It’s the beginning of March 2020; you begin to hear rumours of a strange flu going around but think nothing of it. Instead, your mind is focused on a long-time vision of opening a Caribbean restaurant. Planning is going well, but things suddenly take a drastic turn and the world as you know it shuts down.
This is what Paula and Garfield Williams faced as they launched Manhattin Kitchen & Eatery in Brooklin, part of Whitby, Ont.
A pandemic and a suffering economy isn’t the ideal environment to start a business for any entrepreneur, but this determined family decided the COVID-19 pandemic wasn’t going to stop them.
They proceeded to finalize their lease, begin renovations, and sure enough, Manhattin was born.
“Starting out in a pandemic is different because it’s a lot of extra work on top of being a new business,” said Paula Williams, co-owner of Manhattin.
“We try to cover everything as far as COVID safety practices. We place additional emphasis on washing hands and sanitizing everything thoroughly.”
Operating a business during pandemic conditions has been a struggle for many business owners in Canada. More than 800,000 employees were laid off in Canada during the COVID-19 pandemic, and as a result — the Canadian food sector has taken the biggest hit, according to Restaurants Canada, an industry advocacy group. Small businesses in suburban communities struggled to deal with food shortages, layoffs, and maintaining customer relationships.
“One of our main struggles was food shortages and ordering specific items on our menu ‘cause quality is really important,” Williams said.
WATCH | How Manhattin Kitchen & Eatery launched during the pandemic:
A few months into the pandemic, It became apparent that basic ingredients such as cauliflower and avocado would not be available at the local produce store.
“They were always out of stock, so I, unfortunately, had to have the item left out as opposed to replacing it with a different product,” she said.
Head chef Garfield Williams has worked in the culinary industry for more than 30 years. he’s worked for The Keg, Pickle Barrel and the Frankie Tomatto’s, which closed due to COVID and self-serve buffet restrictions.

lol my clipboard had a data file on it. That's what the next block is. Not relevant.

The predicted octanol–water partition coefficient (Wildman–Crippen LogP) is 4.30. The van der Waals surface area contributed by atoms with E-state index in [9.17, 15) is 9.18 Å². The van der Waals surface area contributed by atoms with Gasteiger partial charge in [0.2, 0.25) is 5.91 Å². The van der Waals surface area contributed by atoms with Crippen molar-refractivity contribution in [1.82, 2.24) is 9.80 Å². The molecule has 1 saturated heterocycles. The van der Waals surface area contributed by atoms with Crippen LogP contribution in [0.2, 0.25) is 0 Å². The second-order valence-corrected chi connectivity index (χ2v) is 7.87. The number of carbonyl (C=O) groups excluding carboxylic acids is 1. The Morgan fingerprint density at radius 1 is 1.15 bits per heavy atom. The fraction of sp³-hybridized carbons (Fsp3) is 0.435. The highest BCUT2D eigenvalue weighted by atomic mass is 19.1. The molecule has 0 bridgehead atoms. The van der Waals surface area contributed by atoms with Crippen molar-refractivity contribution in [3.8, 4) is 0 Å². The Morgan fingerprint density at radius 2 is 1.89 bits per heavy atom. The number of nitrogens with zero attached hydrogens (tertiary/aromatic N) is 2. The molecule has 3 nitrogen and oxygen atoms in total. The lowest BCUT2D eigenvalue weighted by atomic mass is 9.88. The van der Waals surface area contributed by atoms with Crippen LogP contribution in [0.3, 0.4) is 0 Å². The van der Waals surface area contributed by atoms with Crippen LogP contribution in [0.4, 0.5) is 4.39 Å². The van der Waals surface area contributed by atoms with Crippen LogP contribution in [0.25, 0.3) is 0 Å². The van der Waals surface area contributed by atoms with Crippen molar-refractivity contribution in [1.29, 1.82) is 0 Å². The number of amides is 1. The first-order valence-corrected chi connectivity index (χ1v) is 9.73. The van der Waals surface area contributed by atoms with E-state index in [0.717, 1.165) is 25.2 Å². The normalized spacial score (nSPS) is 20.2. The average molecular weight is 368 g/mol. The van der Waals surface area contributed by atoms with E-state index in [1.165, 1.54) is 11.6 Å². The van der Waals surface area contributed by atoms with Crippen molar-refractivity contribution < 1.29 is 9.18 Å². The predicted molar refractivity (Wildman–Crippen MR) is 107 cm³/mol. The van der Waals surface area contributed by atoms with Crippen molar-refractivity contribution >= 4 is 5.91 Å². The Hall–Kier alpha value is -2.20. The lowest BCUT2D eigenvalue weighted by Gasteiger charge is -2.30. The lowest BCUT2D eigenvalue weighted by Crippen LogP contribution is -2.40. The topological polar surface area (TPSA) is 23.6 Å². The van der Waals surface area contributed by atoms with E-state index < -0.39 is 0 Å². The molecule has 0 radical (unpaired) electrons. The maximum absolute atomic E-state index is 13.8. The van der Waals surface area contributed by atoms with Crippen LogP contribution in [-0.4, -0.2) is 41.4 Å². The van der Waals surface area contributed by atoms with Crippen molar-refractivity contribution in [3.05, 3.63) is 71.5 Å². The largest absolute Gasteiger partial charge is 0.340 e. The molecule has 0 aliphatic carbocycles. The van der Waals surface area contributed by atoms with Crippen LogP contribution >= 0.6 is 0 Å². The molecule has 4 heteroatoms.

The pandemic’s effect on restaurants
In March 2020, the food sector lost nearly $20 billion in sales according to Restaurants Canada. To put that in perspective, the industry generates approximately $93 billion a year. Paula and Garfield Williams were among the bunch who, before Manhattin, relied heavily on working for multiple big-chain restaurants in Ontario as caterers.
Manhattin Kitchen & Eatery started out as a family catering business called Catered Delights. In the past, they’ve supplied their delicious food to major events such as Crave the Event and Toronto’s largest summer attraction — Caribana.
“Their menu is amazing,” said Biruck Nebey, a local student from the University of Ontario. “It caters to all people of all ages, and they try to give back to the community.”
Over the past year, the restaurant has gained a reputation for hiring locals. With many young adults losing their jobs due to the pandemic, the restaurant opened its doors to those in need.
“One of our first struggles was hiring,” Williams said. “There was nobody to work at all; we had to scramble and get neighbours, friends and family.”
Many of the customers often come by just to have a conversation. Williams says it’s always nice to see so many people laughing and smiling, simply because this pandemic has been rough.
Maintaining personal connections is something that the restaurant values deeply, according to Cruz Indya, an employee who’s been with Manhattin from the start.
Word of mouth helped restaurant succeed
“Working in a pandemic is difficult because you don’t really get to talk to people,” said Cruz Indya, an employee at Manhattin in Brooklin, Ont. “There’s a diverse community that we cater to, but in close retrospect, it’s kind of hard when you have frequent customers that want to come in and talk to you.”
It’s through these personal connections that the business caught the attention of Eric Novak, a business professor at Seneca College who also independently runs Durham Region Eats, a local Facebook page with more than 53,000 members.
Many businesses weren’t prepared for the sudden shutdown the pandemic brought, but it did generate an unexpected opportunity to succeed, he said.
“I really enjoyed dining there,” Novak said on Facebook. “Once word gets out, it will become very popular not only with locals but with people from across Durham and beyond.”
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- This Toronto startup made an app to help small restaurants survive the pandemic
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- How Toronto’s restaurants are feeding frontline workers during the COVID-19 pandemic